Gary Bryan Penrod was acquitted by a Federal Jury on twenty-two counts of mail fraud and wire fraud after trial in the Western District of Missouri Federal Court. This acquittal is as to all charges brought against Penrod.
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Albert William Roberts III, 68, Lee’s Summit, Missouri, was sentenced to four years in federal prison without parole in connection with his role in a $3.7 million mortgage fraud scheme. U.S. District Judge Brian C. Wimes also ordered Roberts to pay $1,992,221 in restitution.
On May 13, 2016, Roberts was found guilty at trial of four counts of wire fraud. Roberts, a retired Kansas City, Missouri., school teacher, obtained a total of $3,758,420 from mortgage lenders and title companies from 2002 to 2007 for the purchase of a dozen properties from Penrod Homes, Inc. – three properties in Lee’s Summit, Missouri, six properties in Peculiar, Missouri, and three properties in Greenwood, Missouri. Most of the homes were priced in the upper $100,000 or lower $200,000 range; the most expensive was a home on about two acres for $1.3 million.
Although Roberts was found guilty of wire fraud specifically in connection with two of those transactions, evidence introduced during the trial indicated that Roberts’ fraud extended to 10 additional properties. Roberts obtained all 12 mortgage loans by material false and fraudulent representations and omissions of facts. He structured the purchases of the homes in such a way that he received $807,203 in kickbacks that were not disclosed to the lenders.
The sentenced was announced by Tammy Dickinson, United States Attorney for the Western District of Missouri. The case was prosecuted by Senior Litigation Consultant Gregg R. Coonrod and Assistant U.S. Attorney Kathleen Mahoney. It was investigated by the FBI.
UPDATE: Mr. Penrod was acquitted of all charges by a federal jury in March 2017. http://www.mortgagefraudblog.com/31172-2/
Gary Bryan Penrod, 52, home builder, Greenwood, Missouri, was charged in a 22-count indictment returned by a federal grand jury in Kansas City, Missouri, in connection with a multi-million dollar mortgage fraud scheme.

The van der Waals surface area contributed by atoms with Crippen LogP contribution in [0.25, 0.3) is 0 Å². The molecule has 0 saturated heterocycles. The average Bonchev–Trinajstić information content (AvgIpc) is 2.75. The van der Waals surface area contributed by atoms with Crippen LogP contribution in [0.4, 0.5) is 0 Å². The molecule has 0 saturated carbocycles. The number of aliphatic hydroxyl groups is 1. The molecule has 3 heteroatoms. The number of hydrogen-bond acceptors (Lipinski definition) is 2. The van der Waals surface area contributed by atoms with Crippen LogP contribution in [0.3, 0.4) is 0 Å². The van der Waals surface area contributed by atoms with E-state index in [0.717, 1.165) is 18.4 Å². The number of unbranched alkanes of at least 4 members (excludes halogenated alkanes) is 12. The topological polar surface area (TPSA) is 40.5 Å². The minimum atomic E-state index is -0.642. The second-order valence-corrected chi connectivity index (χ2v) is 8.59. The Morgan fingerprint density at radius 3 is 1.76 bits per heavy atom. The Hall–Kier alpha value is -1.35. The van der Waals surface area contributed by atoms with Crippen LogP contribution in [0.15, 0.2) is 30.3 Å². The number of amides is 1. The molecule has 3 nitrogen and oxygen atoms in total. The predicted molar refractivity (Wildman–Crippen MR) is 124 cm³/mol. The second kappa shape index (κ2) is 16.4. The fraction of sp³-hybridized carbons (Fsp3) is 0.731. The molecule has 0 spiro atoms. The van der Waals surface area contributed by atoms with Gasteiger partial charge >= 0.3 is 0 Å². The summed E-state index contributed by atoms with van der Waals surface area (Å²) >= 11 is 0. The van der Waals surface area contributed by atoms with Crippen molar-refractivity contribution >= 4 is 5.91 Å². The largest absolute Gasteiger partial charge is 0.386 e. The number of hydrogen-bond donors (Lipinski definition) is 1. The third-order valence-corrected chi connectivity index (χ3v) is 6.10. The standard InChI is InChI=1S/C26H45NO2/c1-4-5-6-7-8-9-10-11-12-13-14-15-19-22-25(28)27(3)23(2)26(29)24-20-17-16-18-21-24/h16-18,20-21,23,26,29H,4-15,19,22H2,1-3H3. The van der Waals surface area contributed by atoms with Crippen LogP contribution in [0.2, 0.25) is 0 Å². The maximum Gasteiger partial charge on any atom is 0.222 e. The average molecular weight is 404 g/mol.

The federal indictment alleges that Penrod, doing business as Penrod Homes, Inc., engaged in a scheme to defraud mortgage lenders from May 2005 to June 2007. Penrod and others allegedly recruited buyers to apply for mortgage loans to purchase dozens of homes in Greenwood, Missouri and Peculiar, Missouri. Continue Reading…
Bruce Swisshelm, 68, Battlefield, Missouri, and his son, Bruce Swisshelm II, 43, Springfield, Missouri pleaded guilty in two separate but related cases, to their roles in a more than $5.5 million bank fraud scheme. Swisshelm pleaded guilty to bank fraud and money laundering. Swisshelm II pleaded guilty to misprision of a felony. Continue Reading…
Joseph Brogan, St. Louis, Missouri, was sentenced to 14 months in prison and ordered to pay more than $350,000 in restitution after pleading guilty to multiple fraud charges related to a scheme involving applications for home loans.
According to court documents, Brogan was employed as a loan officer for USA Mortgage, Inc. where he handled both conventional mortgages and FHA loans. Michael Wallis owned and operated a company known as Missouri Builders and Home Remodeling (Missouri Builders), which performed interior construction and remodeling work on houses. Continue Reading…
Bryan Binkholder, 43, Wentzville, Missouri, was sentenced to 108 months in prison on multiple fraud charges involving his financial planning and investment strategy businesses. In addition to the prison sentence, he was also ordered to pay $3,655,980 restitution to the victims.
Mark Avalos, 50, St. Peters, Missouri, was sentenced to five years probation and ordered to pay $497,000 in restitution after pleading guilty to bank fraud charges relating to his work as the controller for The Mortgage Store (TMS) in 2008. In imposing sentence, United States District Judge Henry E. Autrey noted Avalos’s cooperation in the criminal investigation into the collapse of TMS in 2008.
John York, Wentzville, Missouri, was sentenced to 21 months in federal prison on charges of conspiracy to defraud the United States through his business, The Mortgage Store, Inc., in 2008.
Tri-State Holdings-32, LLC, and principals Brandon Miller and Tony Caldwell, are the subject of a lawsuit for allegedly running a scam house-flipping business. The suit alleges that they quickly flipped homes and sought new buyers to purchase homes already sold to other consumers who had stopped paying. Existing homeowners often found that deeds had not been recorded in their name, offering no protection from the house being resold out from under them.
Teresa Jean Whitten, 41, Claycomo, Missouri, who operated a real estate business, was sentenced in for her role in a $5 million mortgage fraud scheme wherein she claimed to have a program through which people could purchase houses without putting money down and could qualify and obtain mortgage loans for which they would not otherwise qualify.